Gold in dentistry: Alloys, uses and performance


The current uses of gold in dental applications are reviewed and the major gold-based dental alloys are described with reference to current International Standards. Newer techniques, such as electroforming, are highlighted with suggestions for potential future areas for research and development. The future role of gold in restorative and conservative dentistry is also discussed in the light of increasing competition from alternative materials. It is clear that if longevity, functionality, aesthetics and biocompatibility, together with ease of manufacture are considered as the most important selection criteria, the optimum material for dental restorations is still an approved gold alloy.


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About the Authors Dr Helmut Knosp has been involved in R&D of precious metals dental alloys, materials and equipment since 1968, initially with Degussa GmbH. He joined C. Hafner GmbH in 1981 in Pforzheim as a technical director. He obtained his doctorate at the University of Stuttgart and was for several years with the Max-Planck-Institute for Metals Research, Stuttgart, and Carl Zeiss, Oberkochen. Now in retirement he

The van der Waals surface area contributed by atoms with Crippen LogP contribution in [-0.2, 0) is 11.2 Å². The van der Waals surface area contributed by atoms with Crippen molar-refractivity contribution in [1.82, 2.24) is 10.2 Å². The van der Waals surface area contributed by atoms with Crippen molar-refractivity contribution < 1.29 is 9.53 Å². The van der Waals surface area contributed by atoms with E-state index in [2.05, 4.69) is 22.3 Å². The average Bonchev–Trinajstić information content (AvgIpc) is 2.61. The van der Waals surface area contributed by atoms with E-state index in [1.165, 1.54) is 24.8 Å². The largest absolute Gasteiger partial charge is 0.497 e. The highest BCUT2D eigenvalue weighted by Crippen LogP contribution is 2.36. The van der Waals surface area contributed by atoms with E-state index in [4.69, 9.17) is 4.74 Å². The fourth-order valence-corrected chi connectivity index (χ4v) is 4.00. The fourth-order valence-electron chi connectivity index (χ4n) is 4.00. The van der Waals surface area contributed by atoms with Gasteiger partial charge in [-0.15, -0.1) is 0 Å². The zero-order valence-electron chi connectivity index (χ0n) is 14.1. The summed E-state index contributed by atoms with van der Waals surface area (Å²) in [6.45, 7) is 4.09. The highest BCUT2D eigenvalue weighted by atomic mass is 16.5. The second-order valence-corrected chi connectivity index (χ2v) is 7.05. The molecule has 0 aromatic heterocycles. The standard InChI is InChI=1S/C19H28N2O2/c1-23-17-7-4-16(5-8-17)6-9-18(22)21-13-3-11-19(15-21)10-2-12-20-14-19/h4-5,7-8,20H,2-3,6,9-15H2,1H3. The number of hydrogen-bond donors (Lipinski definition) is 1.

Dr Richard Holliday is currently Industrial Applications Manager at World Gold Council, London. His responsibilities include management of the Council's GROW (Gold Research Opportunities Worldwide) Programme, focused on research and feasibility studies with the potential to lead to new applications for gold. He is Chairman of the Materials Technical Committee for the GOLD2003 Conference to be held in Vancouver later this year.

Dr Christopher Corti is Director, International Technology, World Gold Council and has over 23 years, experience in precious metals technology development and industrial application. A former technical Director at Johnson Matthey Colour and Print Division, he has been at World Gold Council since 1994 and is Editor of the journalGold Bulletin.

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Knosp, H., Holliday, R.J. & Corti, C.W. Gold in dentistry: Alloys, uses and performance. Gold Bull 36, 93–102 (2003).

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